Some of that underside was allegedly laid bare in the 1995 death in Clearwater, Fla., of church member Lisa McPherson, 36, according to Florida state police, who recommended in December that Pinellas-Pasco State Attorney Bernie McCabe bring criminal charges against the church. The county medical examiner said she died of a blood clot due to dehydration, after being denied water for at least her last five to 10 days.
The church says McPherson died accidentally of a pulmonary embolism and denies that its members caused the death.
McPherson’s family filed a wrongful-death suit against the Church of Scientology last year, saying she wanted to leave the church but was held against her will during a 17-day church “retreat.”
Former insiders told the Herald that the Church of Scientology is a wealthy and powerful organization strictly controlled by its reclusive leaders at the Religious Technology Center in California.
In 1993 – the last year the church had to declare its income for federal tax purposes – it had $ 398 million in assets and took in $ 300 million a year. It claims to have 8 million members, though opponents put that number at only 200,000 or so – with about 40,000 in the United States.
In Massachusetts, there are several groups – an Everett drug-rehab office, a Brighton literacy program, private schools in Milton and Somerville and an anti-psychiatry group in Boston – that deny they are controlled by the Church of Scientology.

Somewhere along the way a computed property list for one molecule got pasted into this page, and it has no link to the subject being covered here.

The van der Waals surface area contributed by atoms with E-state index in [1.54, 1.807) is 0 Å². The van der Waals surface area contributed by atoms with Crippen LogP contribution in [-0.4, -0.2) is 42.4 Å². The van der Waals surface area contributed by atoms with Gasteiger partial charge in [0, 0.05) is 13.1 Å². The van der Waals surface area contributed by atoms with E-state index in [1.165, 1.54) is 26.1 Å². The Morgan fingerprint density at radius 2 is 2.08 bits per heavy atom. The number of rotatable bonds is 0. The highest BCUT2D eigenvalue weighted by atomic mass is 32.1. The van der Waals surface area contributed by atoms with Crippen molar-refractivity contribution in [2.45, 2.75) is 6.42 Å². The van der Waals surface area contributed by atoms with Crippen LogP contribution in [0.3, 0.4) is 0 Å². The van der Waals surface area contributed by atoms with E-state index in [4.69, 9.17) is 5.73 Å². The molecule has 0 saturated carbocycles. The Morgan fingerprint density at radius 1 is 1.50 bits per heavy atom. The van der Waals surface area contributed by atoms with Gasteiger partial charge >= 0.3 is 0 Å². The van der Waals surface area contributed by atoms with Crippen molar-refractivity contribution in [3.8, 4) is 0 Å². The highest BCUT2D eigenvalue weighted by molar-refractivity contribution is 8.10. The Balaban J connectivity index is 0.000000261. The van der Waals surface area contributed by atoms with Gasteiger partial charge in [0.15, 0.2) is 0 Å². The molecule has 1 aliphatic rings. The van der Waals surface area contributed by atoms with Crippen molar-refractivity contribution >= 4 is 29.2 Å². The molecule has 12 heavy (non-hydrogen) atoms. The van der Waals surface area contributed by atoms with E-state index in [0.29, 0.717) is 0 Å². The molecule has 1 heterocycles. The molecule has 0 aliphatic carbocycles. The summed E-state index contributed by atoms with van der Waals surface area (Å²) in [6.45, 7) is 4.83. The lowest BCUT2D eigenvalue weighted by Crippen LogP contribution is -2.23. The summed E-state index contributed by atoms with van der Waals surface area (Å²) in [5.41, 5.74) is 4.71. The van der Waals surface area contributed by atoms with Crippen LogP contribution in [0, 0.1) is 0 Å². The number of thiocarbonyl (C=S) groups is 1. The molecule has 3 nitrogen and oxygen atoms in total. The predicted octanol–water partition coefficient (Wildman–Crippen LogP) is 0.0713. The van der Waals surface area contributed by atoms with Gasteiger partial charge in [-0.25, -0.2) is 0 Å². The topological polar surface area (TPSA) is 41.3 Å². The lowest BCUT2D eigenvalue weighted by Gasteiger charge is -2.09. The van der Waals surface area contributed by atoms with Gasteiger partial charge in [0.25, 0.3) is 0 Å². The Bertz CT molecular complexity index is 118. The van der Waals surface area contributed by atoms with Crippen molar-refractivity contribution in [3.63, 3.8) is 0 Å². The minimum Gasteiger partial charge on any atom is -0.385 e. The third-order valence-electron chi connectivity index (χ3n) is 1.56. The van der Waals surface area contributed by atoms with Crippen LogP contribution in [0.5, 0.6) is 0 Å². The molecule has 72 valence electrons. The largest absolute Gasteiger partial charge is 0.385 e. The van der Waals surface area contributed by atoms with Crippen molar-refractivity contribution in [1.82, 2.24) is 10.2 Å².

The groups share a primary goal with all other Scientology organizations, critics say: To recruit for the church and sell its programs.
But the president of the Church of Scientology International, the Rev. Heber Jentzsch, objected in a telephone interview from Los Angeles to allegations of abuse or deception.
Church members are sincerely motivated to bring happiness to mankind, Jentzsch said. They work in prisons and among the poor to eradicate gang violence, teen pregnancy and drug abuse, he said.
Scientology is thriving in 115 countries, Jentzsch said, despite the venom of what he said were only a few critics. It thrives, he said, because “it is the path to total freedom.”
And Scientology founder L. Ron Hubbard’s books and lectures are popular, selling more than 140 million copies – including more than 17 million copies of “Dianetics” – in 34 languages, Jentzsch said.
Long before Hubbard died in 1986, he was accused of creating the Church of Scientology only to make money. His lectures and writings – totaling more than 100,000 pages – still generate millions of dollars in income every year. That stream of money is now controlled by Hubbard’s heir, Religious Technology Center board chairman David Miscavige, 37, who has worked for the church since he was a teenager.
Jentzsch said Scientology is attacked – as Mormonism was in its early years – because it is a new religion with a unique and vital message. “A person who is a Scientologist – he wakes up,” he said.
Local Scientologists recruit on college campuses in Boston and on the street.
A favorite spot is outside the front door of the Boston Architectural Center at Newbury and Hereford streets, where church recruiters regularly hand out free tickets for “personality and IQ tests” at the “Hubbard Dianetics Foundation.” The tickets – “a $ 30 value” – list the address and telephone number but not the name of the Church of Scientology at 448 Beacon St.
And for several months there was an outpost in Watertown’s Arsenal Mall where a vendor’s cart offered free stress tests on an an “Electropsychometer” or “E-Meter” – a kind of lie detector used for Scientology training.
Potential members are routed to the Beacon Street church where high-pressure “registrars” sell costly church programs.
In the church’s vocabulary, the recruiter is a “body router,” and potential converts are “wogs” or “raw meat.”